Friday, October 26, 2007

Don't miss this match for anything

Pakistan can't afford to lose the ongoing ODI series against South Africa since it is a home series and they have already lost the test series 0-1. Losing the one-day series too can be too embarrassing for them.


On the other hand, South Africa would love to finish off the tour on a high and stamp their authority. They'll be especially eager to prove a point to the cricket world since a few questions have been raised about their vulnerability against spin bowling.

And to top it all, the series is in the balance at 2-2 with one match to go which means the 5th match scheduled to take place at Lahore on the 29th of October is going to be the decider.

Then there is Afridi on one side, who is in smashing form, and there is Gibbs on the other who really gave the Pakistan bowlers some spanking in the 4th ODI.


So take my advice and make sure you catch the match live. If you love cricket, this one is going to be a treat! Atleast, it has all the potential to be one.

0 comments

Monday, October 22, 2007

Gavaskar has a point

I don't agree with all that Gavaskar says. Infact, I really dislike his brand of cricket commentary and normally mute the television set when his commentary is on. But I think he has made a pretty pertinent point when he criticised the match referee and match umpires for not having taken any action against the concerned players for the ugly scenes that were on display throughout the just concluded India-Australia ODI series.

Gavaskar's views on the matter:
"One is not privy to the report the match referee may have sent to ICC but the fact that not even one player from both sides has been reported and reprimanded shows the referee and the umpires did not do the job assigned to them and that was to see that the game was not brought into disrepute and the spirit of cricket maintained.

"He [match referee] is there not just to protect the umpires from the players but to see that the game goes on without any untoward incidents and what happened between the two players was definitely not cricket. By abdicating their responsibility, match officials let the game down big time and have raised a big question mark on their ability to control the game and players.

"It would be sad if the ICC turns a blind eye to what happened during the series, for even while accepting that the game has changed and become far more aggressive than yesteryears, what was seen on the cricket field did not do any good to the image of the game nor enhance the quality by any stretch of imagination."

When you come to think of it, it is really strange that in a series that has been more in the media eye for poor on-field behaviour, not one player was actually reprimanded by the powers that be.

Players have been openly critical about the opposition's unhealthy tactics and there have even been obvious cases of dissent against the umpire's decicions. Yet, somehow, no one is found guilty.

Whatever the reasons, such apathy on the officials' part towards on-field events will only work towards taking healthy aggression towards vulgarity, which should not happen.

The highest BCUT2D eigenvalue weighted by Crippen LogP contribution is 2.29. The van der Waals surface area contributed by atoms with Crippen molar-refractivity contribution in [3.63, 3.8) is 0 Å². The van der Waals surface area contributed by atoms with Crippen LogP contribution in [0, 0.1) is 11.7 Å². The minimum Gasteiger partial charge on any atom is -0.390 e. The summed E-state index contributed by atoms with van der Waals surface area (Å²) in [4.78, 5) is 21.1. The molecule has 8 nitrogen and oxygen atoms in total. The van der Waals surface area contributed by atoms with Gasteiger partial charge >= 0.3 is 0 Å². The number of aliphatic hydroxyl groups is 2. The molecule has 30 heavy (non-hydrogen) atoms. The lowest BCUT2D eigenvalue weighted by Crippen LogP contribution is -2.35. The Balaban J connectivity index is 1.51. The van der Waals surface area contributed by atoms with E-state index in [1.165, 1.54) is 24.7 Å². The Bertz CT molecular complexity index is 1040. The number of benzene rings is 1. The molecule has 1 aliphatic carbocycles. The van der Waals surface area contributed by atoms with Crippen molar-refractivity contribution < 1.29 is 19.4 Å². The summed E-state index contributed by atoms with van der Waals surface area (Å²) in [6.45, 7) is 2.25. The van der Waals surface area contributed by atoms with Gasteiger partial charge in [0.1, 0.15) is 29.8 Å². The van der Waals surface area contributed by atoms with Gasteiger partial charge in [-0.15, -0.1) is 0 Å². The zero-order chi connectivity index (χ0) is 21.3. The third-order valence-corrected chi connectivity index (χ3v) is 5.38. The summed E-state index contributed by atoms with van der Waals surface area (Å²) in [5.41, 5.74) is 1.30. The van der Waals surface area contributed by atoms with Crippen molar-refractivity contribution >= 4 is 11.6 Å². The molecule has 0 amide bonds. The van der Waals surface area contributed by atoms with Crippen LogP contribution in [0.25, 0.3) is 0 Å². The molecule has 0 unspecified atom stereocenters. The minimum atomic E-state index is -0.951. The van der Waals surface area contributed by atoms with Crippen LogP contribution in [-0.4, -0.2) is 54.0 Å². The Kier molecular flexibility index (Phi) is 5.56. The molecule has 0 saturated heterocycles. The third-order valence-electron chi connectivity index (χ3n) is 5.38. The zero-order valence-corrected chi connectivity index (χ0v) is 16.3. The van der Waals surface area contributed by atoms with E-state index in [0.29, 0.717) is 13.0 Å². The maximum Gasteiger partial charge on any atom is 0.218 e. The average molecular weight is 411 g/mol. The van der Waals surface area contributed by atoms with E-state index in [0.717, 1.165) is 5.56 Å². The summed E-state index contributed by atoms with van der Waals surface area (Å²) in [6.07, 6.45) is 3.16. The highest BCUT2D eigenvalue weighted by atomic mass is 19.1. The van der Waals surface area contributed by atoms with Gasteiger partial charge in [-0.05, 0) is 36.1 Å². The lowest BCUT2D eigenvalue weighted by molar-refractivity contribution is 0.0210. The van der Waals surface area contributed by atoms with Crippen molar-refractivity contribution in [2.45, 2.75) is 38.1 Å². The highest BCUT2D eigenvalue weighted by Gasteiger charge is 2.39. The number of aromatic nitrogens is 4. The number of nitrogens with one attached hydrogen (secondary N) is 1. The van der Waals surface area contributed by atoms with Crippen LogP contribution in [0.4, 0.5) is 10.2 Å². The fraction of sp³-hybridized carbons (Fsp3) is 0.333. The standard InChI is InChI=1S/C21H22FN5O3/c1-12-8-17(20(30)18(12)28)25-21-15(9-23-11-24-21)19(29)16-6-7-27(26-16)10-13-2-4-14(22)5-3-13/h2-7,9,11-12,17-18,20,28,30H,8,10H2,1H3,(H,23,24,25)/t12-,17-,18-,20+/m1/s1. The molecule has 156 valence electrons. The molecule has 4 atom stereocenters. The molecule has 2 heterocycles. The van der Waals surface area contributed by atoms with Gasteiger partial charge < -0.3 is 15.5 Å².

Hope someone takes note of what Gavaskar is trying to say.

0 comments

Sunday, October 21, 2007

Australia would be itching to get back

The Aussie captain had this to say after his team tasted an uncharacteristically comprehensive defeat at the hands of India:
"We fell short by 15 runs. We gave away too many extras - 23 extras means four extra overs. We did it the other night also and we need to buck up. Harbhajan and Kartik bowled well. Gambhir batted well. We would like to play more matches against the new generation Indian players."
Two Twenty20 defeats in a row and I think that last line (in bold letters) can mean only one thing: Punter badly wants another Twenty20 game against the "new generation" Indians to try and get back at them.

I have a feeling that this is only the beginning of a healthy rivalry that is going to get started between the Indian and Australian teams in Twenty20 cricket.

Ponting and all of us will have to wait till the 1st of February when India and Australia will meet at the Melbourne Cricket Ground for another Twenty20 international game. That's a long wait but let me tell you, the action on that day is going to be well worth the wait!

0 comments

India keep the winning streak going

The Indian team has just proved why they are World Champions in the shortest format of the game. Inspite of some not-terribly-impressive fielding, sharp and clever bowling and extremely sensible batting saw them through the one-off Twenty20 match against the Australians with 7 wickets in hand and 11 balls to spare.

I had mentioned in an earlier post that it was important for India to win this Twenty20 match to prove it too critics around the World that the World Cup win was not a mere fluke. Well, they have done more than just win the match. They have sailed through to victory with some ease.

There were some good individual performances in the game coming from the Indian side. Harbhajan & Gambhir once again played a pivotal role in India's win. Infact, I have a feeling it is going to be either Gambhir or Yuvraj who will score the first century for India in Twenty20 cricket.